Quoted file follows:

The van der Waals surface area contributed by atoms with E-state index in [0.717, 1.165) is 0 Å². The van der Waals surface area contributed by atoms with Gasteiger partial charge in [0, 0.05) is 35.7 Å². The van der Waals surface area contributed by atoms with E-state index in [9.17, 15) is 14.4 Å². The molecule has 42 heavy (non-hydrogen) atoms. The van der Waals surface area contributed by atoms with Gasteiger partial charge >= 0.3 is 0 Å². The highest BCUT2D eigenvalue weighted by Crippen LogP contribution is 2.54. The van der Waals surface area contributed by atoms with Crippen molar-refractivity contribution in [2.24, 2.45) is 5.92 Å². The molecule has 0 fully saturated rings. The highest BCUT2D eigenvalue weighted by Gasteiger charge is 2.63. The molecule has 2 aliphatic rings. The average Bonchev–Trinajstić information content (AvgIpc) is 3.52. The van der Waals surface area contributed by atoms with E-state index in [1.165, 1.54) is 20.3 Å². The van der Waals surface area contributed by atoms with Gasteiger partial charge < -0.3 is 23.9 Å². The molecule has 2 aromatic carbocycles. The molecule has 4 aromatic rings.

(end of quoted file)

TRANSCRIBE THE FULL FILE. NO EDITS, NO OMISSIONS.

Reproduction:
The van der Waals surface area contributed by atoms with E-state index in [0.717, 1.165) is 0 Å². The van der Waals surface area contributed by atoms with Gasteiger partial charge in [0, 0.05) is 35.7 Å². The van der Waals surface area contributed by atoms with E-state index in [9.17, 15) is 14.4 Å². The molecule has 42 heavy (non-hydrogen) atoms. The van der Waals surface area contributed by atoms with Gasteiger partial charge >= 0.3 is 0 Å². The highest BCUT2D eigenvalue weighted by Crippen LogP contribution is 2.54. The van der Waals surface area contributed by atoms with Crippen molar-refractivity contribution in [2.24, 2.45) is 5.92 Å². The molecule has 0 fully saturated rings. The highest BCUT2D eigenvalue weighted by Gasteiger charge is 2.63. The molecule has 2 aliphatic rings. The average Bonchev–Trinajstić information content (AvgIpc) is 3.52. The van der Waals surface area contributed by atoms with E-state index in [1.165, 1.54) is 20.3 Å². The van der Waals surface area contributed by atoms with Gasteiger partial charge < -0.3 is 23.9 Å². The molecule has 2 aromatic carbocycles. The molecule has 4 aromatic rings.